|Songs for Drella|
|Studio album by|
|Released||April 11, 1990|
|Recorded||December 1989 - January 1990|
|Studio||Sigma Sound, New York City|
|Producer||Lou Reed and John Cale|
|Lou Reed chronology|
|John Cale chronology|
Songs for Drella is a 1990 album by Lou Reed and John Cale, both formerly of the Velvet Underground; it is a song cycle about Andy Warhol, their mentor, who had died following routine surgery in 1987. Drella was a nickname for Warhol coined by Warhol superstar Ondine, a contraction of Dracula and Cinderella, used by Warhol's crowd but never liked by Warhol himself. The song cycle focuses on Warhol's interpersonal relations and experiences, with songs falling roughly into three categories: Warhol's first-person perspective (which makes up the vast majority of the album), third-person narratives chronicling events and affairs, and first-person commentaries on Warhol by Reed and Cale themselves. The songs on the album are, to some extent, in chronological order.
Lou Reed and John Cale spoke to one another for the first time in years at Warhol's memorial service at St. Patrick's Cathedral in New York on April 1, 1987. The painter Julian Schnabel suggested they write a memorial piece for Warhol. On January 7 and 8, 1989, Cale and Reed performed an almost-completed Songs for Drella at The Church of St. Anne's in Brooklyn. Still, as Cale was wrapping up Words for the Dying, and Reed had finished and was touring with his New York album, the project took another year to complete. The first full version (notably with the inclusion of "A Dream" in one performance) was played on November 29-30, and December 2-3 at the Next Wave Festival at the Brooklyn Academy of Music. On December 4-5, 1989, a live performance--without an audience--was filmed at the Brooklyn Academy of Music, directed by Ed Lachman, and released on VHS and laserdisc formats. Over the following two months, Reed and Cale proceeded to record the material for the album, which was released in 1990 by Sire Records.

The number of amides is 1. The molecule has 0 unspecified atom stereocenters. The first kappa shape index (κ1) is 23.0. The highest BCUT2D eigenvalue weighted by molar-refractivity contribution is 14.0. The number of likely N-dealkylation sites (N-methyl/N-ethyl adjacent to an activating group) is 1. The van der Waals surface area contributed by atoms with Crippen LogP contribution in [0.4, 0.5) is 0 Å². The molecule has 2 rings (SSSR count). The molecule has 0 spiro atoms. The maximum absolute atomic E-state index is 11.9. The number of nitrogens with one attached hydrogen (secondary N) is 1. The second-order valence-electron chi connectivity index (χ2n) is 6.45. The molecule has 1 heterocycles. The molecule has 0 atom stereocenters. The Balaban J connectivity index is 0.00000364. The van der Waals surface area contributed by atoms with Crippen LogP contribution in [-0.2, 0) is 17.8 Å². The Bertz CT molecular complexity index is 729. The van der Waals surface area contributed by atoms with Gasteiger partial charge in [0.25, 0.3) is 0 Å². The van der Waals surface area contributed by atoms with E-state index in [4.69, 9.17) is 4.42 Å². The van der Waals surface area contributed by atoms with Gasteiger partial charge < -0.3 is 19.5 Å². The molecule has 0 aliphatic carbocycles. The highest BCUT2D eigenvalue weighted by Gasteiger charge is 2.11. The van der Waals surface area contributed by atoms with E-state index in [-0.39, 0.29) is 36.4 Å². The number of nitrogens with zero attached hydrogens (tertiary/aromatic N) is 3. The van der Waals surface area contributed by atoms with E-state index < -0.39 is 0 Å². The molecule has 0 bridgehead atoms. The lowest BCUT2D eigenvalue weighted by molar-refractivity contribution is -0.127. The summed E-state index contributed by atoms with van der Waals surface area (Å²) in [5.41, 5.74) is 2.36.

The album was the pair's first full collaborative record since 1968's White Light/White Heat, and by the end of recording Cale vowed never to work with Reed again due to personal differences, hence plans to support the album with a tour were shelved. Nevertheless, Songs for Drella would prove to be the prelude to a Velvet Underground reunion: after playing a Drella selection on June 15, 1990, at a Warhol/Velvet Underground exhibition at the Cartier Foundation in Jouy-en-Josas, Reed and Cale were joined onstage by Sterling Morrison and Maureen Tucker for a rendition of the Velvet Underground song "Heroin", which eventually led to the first and last Velvet Underground reunion, which took place in 1993 (after which Cale and Reed, again, vowed never to work with one another again).
|Los Angeles Times|||
|The Rolling Stone Album Guide|||
|The Village Voice||A-|
Songs for Drella received positive reviews and critical praise upon release. In a four-star review, Rolling Stone writer Paul Evans stated "Both nearing fifty, Reed and Cale are the survivors Warhol wasn't fated to become. In popular music, only bluesmen and country greats have managed the maturity these two display."Spin described Songs for Drella as "a moving testament to one of the '60s most important icons" and named it one of the Top 20 albums of 1990.
All songs written by Lou Reed and John Cale. All vocals by Reed except songs marked with + by Cale.
"Nobody But You" b/w "Style It Takes"--7" Germany 1990.
"Nobody But You"; "Style It Takes" b/w "A Dream"--12" & CD-single Germany 1990.